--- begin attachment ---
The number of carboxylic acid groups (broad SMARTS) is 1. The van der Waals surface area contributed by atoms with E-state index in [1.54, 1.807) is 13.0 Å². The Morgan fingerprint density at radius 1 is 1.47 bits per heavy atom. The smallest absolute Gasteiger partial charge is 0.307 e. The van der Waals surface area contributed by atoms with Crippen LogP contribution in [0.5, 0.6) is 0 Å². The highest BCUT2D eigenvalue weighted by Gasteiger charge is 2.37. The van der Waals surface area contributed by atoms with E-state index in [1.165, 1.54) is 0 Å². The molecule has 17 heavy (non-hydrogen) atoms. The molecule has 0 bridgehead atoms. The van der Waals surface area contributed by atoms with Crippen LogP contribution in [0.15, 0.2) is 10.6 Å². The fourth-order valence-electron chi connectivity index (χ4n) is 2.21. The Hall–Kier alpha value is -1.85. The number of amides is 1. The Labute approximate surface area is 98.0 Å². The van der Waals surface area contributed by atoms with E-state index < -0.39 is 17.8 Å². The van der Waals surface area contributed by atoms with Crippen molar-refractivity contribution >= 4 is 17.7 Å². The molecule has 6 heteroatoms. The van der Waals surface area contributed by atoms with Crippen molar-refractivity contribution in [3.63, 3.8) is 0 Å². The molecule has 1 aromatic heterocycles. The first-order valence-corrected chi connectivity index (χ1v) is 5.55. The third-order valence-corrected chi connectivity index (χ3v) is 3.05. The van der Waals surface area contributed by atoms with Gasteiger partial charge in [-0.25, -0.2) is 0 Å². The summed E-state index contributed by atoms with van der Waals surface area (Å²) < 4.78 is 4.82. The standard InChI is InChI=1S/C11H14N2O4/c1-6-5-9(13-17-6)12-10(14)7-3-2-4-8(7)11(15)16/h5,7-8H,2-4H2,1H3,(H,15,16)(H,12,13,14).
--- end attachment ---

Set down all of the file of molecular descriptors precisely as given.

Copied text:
The number of carboxylic acid groups (broad SMARTS) is 1. The van der Waals surface area contributed by atoms with E-state index in [1.54, 1.807) is 13.0 Å². The Morgan fingerprint density at radius 1 is 1.47 bits per heavy atom. The smallest absolute Gasteiger partial charge is 0.307 e. The van der Waals surface area contributed by atoms with Crippen LogP contribution in [0.5, 0.6) is 0 Å². The highest BCUT2D eigenvalue weighted by Gasteiger charge is 2.37. The van der Waals surface area contributed by atoms with E-state index in [1.165, 1.54) is 0 Å². The molecule has 17 heavy (non-hydrogen) atoms. The molecule has 0 bridgehead atoms. The van der Waals surface area contributed by atoms with Crippen LogP contribution in [0.15, 0.2) is 10.6 Å². The fourth-order valence-electron chi connectivity index (χ4n) is 2.21. The Hall–Kier alpha value is -1.85. The number of amides is 1. The Labute approximate surface area is 98.0 Å². The van der Waals surface area contributed by atoms with E-state index < -0.39 is 17.8 Å². The van der Waals surface area contributed by atoms with Crippen molar-refractivity contribution >= 4 is 17.7 Å². The molecule has 6 heteroatoms. The van der Waals surface area contributed by atoms with Crippen molar-refractivity contribution in [3.63, 3.8) is 0 Å². The molecule has 1 aromatic heterocycles. The first-order valence-corrected chi connectivity index (χ1v) is 5.55. The third-order valence-corrected chi connectivity index (χ3v) is 3.05. The van der Waals surface area contributed by atoms with Gasteiger partial charge in [-0.25, -0.2) is 0 Å². The summed E-state index contributed by atoms with van der Waals surface area (Å²) < 4.78 is 4.82. The standard InChI is InChI=1S/C11H14N2O4/c1-6-5-9(13-17-6)12-10(14)7-3-2-4-8(7)11(15)16/h5,7-8H,2-4H2,1H3,(H,15,16)(H,12,13,14).